Comment 12 December 2013
Equities accepting tapering? 12/12
By Cees Bruggemans words 860
In an accompanying Comment article (“Reversing the Order of Business” 10 December 2013), I stuck with the script that has dominated 2013, namely that the onset of Fed tapering of bond purchases sets in motion disorderly selloffs in global bonds, but also of exposed EM country markets.
Comment 10 December 2013
Reversing the order of business 10/12
By Cees Bruggemans words 1350
The world has been in need of monetary support and the leading central banks have duly obliged in taking their interest rates to or near zero, and providing more support through unconventional bond buying, long term supply of cheap credit to banks and unprecedented forward guidance on future rates (very low for really very long).
For the past four years and a bit, ever since South Africa successfully exited its most recent recession in mid-2009, the SARB has put strong emphasis on the downside risks to our prospects.
The world has become a village. So what happens elsewhere supposedly matters. Whether you want to know it or not, what happens far away is nonetheless brought to your doorstep.
But what a difference in emphasis.
The nightly local news may be a matter of corruption, crime, political shenanigans, poor public services, and a bit of bad economic news.
It is a very modern South African mix, and supposedly keeps us up late and talking, though my suspicion is that a majority sneak off to watch some sport or soapie, with really only the truly dedicated sticking with current affairs and its special brand of slapstick as we have come to know it.
When it comes to the world at large, we get echoes of our own pain, but on a much bigger canvas, with anger in places so big and hardship so overwhelming one kind of forgets about our own pain.
In 2010 President Zuma appointed a National Planning Commission which after due consultation produced a National Development Plan which after some argument and not a little water in the wine became adopted as government policy late last year (Mangaung) but which then in 2013 ran into various roadblocks during which many decided to disregard the bits they did not like while overall indicating their often heavily qualified agreement.
This was a useful exercise in many respects.
The Commission did some very thorough diagnostics, diagnosing what ails the country. Good sensible minds then applied themselves to propose what should be done about it. After that the government apparently accepted the offered platform as a blueprint for action.
The dread of something major going wrong is of all times. Besides some horrific illness or accident rearranging our lives, it may be loss of employment or financial failure.
And potentially without any negligence on our part, except being in the wrong place at the wrong time.
For long stretches of modern life, a kind of artificial calm can drug, daze, even stupefy us.
If nothing goes spectacularly wrong in the work or the financial sphere for a long stretch of time, even when allowing for ordinary cyclical behaviour in matters economic and financial, we tend to forget that the ultimate underpinnings are not guaranteed.
As Taleb Nassim never tires of explaining, to understand real risk you need more history, indeed all history, as well as understand which future-oriented innovations are flawed. A heavy challenge on both scores, implying we may be flying completely blind most of the time.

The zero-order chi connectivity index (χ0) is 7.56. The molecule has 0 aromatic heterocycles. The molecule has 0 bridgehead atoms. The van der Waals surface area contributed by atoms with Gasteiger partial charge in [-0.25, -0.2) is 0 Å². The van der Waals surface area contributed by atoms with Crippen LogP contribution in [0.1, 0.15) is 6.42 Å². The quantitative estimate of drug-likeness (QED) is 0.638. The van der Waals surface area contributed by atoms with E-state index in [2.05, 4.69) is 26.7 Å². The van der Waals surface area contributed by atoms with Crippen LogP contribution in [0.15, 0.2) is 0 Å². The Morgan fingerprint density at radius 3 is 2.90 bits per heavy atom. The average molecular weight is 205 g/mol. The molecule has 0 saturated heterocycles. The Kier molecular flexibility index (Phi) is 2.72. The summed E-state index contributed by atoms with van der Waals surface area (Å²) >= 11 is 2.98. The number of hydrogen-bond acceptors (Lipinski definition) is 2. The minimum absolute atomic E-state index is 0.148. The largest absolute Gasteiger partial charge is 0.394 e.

So do we really understand the situation? Does our government do, and the foreigners who come knocking on our doors?
By and large we and they do, though we need a bit of shorthand to appreciate the nuances.
Nothing is as fascinating on this score as reading an IMF Consultation IV report.
The IMF language is officious, and the country authority suitable contrite, but with a streak of independence.
What you read is what is wrong and right with the country (but mostly wrong, this being the IMF) and what should ideally be done about it, with the country authority (nearly) acknowledging everything (for this is truth before a global audience), though tweaking the agreeableness where wriggle room is required (or where the visitors REALLY do not understand the local realities).
The next decade looms (it always does). But whose decade exactly will 2014-2024 really be? Whose decade should we be looking at to understand what is coming?
If a week is a long time in politics, a decade is an immensity in political economy.
On a population of roughly 50 million South Africans (plus two million displaced Zimbabweans of whom a large number eager to go home, if only, and a few hundred thousand Chinese apparently intend on staying for the long haul), our 21 million strong labour force breaks down in roughly two components.
There is 9.7 million formal labour deployed in the high-productivity modern sector of the economy.
The World Economic Forum has brought out its Global Risks 2013 report. Its analysis provides long-term food for thought, also for South Africans.
For the past eight years, over 1000 global experts have been surveyed annually, asking them to nominate the most serious global risks for the next 10 years.
From these responses, the top 50 global risks were used to sketch the Global Risks Landscape in terms of economic, environmental, geopolitical, societal and technological dimensions.
The most LIKELY global risks over the coming decade included two economic ones (severe income disparity, chronic fiscal imbalances), two environmental ones (rising greenhouse gas emissions, water supply crises) and one societal (mismanagement of population ageing).
When it came to potential IMPACT, the biggest global risks over the coming decade included two economic ones (major systemic financial failure, chronic fiscal imbalances), two environmental ones (water supply crises, failure of climate change adaptation) and one geopolitical (diffusion of weapons of mass destruction).